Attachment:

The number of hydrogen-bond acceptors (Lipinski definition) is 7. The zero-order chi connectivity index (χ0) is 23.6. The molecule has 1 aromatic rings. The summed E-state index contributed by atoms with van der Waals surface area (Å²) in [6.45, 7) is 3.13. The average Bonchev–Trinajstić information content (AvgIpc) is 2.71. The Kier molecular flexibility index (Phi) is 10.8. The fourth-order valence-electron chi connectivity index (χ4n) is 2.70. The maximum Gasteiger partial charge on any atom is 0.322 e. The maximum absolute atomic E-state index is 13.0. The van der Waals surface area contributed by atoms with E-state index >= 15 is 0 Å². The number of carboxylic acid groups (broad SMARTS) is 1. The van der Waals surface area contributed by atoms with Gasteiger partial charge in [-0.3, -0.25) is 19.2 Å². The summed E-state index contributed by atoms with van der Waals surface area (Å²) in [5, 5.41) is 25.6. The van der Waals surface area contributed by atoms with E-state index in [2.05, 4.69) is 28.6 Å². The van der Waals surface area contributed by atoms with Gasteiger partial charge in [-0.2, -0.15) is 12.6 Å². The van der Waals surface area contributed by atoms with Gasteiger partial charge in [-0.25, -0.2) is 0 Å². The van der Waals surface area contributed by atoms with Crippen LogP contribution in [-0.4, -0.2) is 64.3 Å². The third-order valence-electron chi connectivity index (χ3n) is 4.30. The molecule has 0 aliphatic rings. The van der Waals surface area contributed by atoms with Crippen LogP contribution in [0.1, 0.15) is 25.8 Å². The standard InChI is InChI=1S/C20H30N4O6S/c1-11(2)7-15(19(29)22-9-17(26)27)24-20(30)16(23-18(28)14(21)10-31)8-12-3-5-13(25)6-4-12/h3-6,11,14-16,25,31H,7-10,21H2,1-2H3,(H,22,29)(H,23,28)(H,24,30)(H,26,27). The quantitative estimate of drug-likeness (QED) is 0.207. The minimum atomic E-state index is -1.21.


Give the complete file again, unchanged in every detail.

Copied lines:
The number of hydrogen-bond acceptors (Lipinski definition) is 7. The zero-order chi connectivity index (χ0) is 23.6. The molecule has 1 aromatic rings. The summed E-state index contributed by atoms with van der Waals surface area (Å²) in [6.45, 7) is 3.13. The average Bonchev–Trinajstić information content (AvgIpc) is 2.71. The Kier molecular flexibility index (Phi) is 10.8. The fourth-order valence-electron chi connectivity index (χ4n) is 2.70. The maximum Gasteiger partial charge on any atom is 0.322 e. The maximum absolute atomic E-state index is 13.0. The van der Waals surface area contributed by atoms with E-state index >= 15 is 0 Å². The number of carboxylic acid groups (broad SMARTS) is 1. The van der Waals surface area contributed by atoms with Gasteiger partial charge in [-0.3, -0.25) is 19.2 Å². The summed E-state index contributed by atoms with van der Waals surface area (Å²) in [5, 5.41) is 25.6. The van der Waals surface area contributed by atoms with E-state index in [2.05, 4.69) is 28.6 Å². The van der Waals surface area contributed by atoms with Gasteiger partial charge in [-0.2, -0.15) is 12.6 Å². The van der Waals surface area contributed by atoms with Gasteiger partial charge in [-0.25, -0.2) is 0 Å². The van der Waals surface area contributed by atoms with Crippen LogP contribution in [-0.4, -0.2) is 64.3 Å². The third-order valence-electron chi connectivity index (χ3n) is 4.30. The molecule has 0 aliphatic rings. The van der Waals surface area contributed by atoms with Crippen LogP contribution in [0.1, 0.15) is 25.8 Å². The standard InChI is InChI=1S/C20H30N4O6S/c1-11(2)7-15(19(29)22-9-17(26)27)24-20(30)16(23-18(28)14(21)10-31)8-12-3-5-13(25)6-4-12/h3-6,11,14-16,25,31H,7-10,21H2,1-2H3,(H,22,29)(H,23,28)(H,24,30)(H,26,27). The quantitative estimate of drug-likeness (QED) is 0.207. The minimum atomic E-state index is -1.21.